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The Strife is
O'er, the Battle Done
The melody for The Strife is O’er, the Battle Done (Victory)
is the resurrection of the Gloria melody from the
Magnificat Tertii Toni
Giovanni Pierluigi da Palestrina. Palestrina (c.
1525 – February 1594) was an Italian Renaissance composer of
sacred music and the best-known 16th-century representative of
the Roman School of musical composition. He had a lasting
influence on the development of church music. Palestrina left
hundreds of compositions, including 105 masses, 68 offertories,
at least 140 madrigals and more than 300 motets. In addition,
there are at least 72 hymns, 35 magnificats, 11 litanies, and
four or five sets of lamentations. One of the hallmarks of
Palestrina's music is that dissonances are typically relegated
to the "weak" beats in a measure.
This produced a smoother and more consonant type of
polyphony which is now considered to be definitive of late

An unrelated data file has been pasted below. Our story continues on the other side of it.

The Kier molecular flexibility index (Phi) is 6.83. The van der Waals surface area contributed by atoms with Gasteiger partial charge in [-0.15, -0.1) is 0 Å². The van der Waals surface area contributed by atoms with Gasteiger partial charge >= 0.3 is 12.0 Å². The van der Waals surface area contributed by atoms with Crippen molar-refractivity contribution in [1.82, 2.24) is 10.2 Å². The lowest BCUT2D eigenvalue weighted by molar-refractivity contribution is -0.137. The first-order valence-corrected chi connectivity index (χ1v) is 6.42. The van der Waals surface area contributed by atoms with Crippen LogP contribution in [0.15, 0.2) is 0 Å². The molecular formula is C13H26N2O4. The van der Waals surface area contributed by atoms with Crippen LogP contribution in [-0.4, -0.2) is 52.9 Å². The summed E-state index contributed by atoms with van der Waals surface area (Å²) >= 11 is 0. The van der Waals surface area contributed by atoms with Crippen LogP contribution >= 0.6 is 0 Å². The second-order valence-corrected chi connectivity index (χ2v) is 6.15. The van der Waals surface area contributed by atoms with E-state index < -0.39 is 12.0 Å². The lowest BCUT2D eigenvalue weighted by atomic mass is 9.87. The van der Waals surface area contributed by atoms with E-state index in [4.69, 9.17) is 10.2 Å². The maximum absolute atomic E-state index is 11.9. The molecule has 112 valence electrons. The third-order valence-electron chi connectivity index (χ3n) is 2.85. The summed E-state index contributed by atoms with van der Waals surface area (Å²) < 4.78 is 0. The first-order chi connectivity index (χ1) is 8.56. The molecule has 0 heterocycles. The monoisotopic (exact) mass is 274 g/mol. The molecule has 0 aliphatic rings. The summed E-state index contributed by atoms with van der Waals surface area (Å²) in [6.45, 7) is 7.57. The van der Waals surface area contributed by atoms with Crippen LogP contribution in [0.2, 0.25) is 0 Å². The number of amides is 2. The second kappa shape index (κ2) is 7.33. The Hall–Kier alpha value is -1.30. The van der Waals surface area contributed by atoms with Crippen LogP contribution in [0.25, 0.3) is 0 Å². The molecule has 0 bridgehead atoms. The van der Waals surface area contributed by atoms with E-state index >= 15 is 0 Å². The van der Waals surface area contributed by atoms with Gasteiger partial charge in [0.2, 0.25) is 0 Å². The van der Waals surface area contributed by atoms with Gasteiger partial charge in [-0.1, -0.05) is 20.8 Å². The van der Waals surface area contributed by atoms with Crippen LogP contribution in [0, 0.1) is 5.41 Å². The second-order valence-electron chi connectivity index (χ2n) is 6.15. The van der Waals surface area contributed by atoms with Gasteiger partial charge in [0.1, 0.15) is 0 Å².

The lyrics are by an unknown author, possibly 12th Century
jam sunt praelia);
translated from Latin to English by Francis Pott, and
published in the Hymns Fitted to the
Order of Common Prayer, 1861. Pott (1831-1909)
was educated at Brasenose, College, Oxford, B.A. 1854; M.A.
1857. Taking Holy Orders in 1856 he was curate of Bishopsworth,
Gloucestershire, 1856-8; Ardingly, Berks, 1858-61; Ticehurst,
Sussex, 1861-66; and Rector of Norhill, Ely, 1866.
translated by Francis Pott
The strife is o’er, the battle done;
The victory of life is won;
The song of triumph has begun: Alleluia!
The powers of death have done their
But Christ their legions hath dispersed;
Let shouts of holy joy outburst: Alleluia!
The three sad days are quickly
He rises glorious from the dead;
All glory to our risen Head! Alleluia!
He closed the yawning gates of hell;
The bars from heaven’s high portals fell;
Let hymns of praise His triumphs tell! Alleluia!
Lord, by the stripes which wounded
From death’s dread sting Thy servants free,
That we may live, and sing to Thee: Alleluia!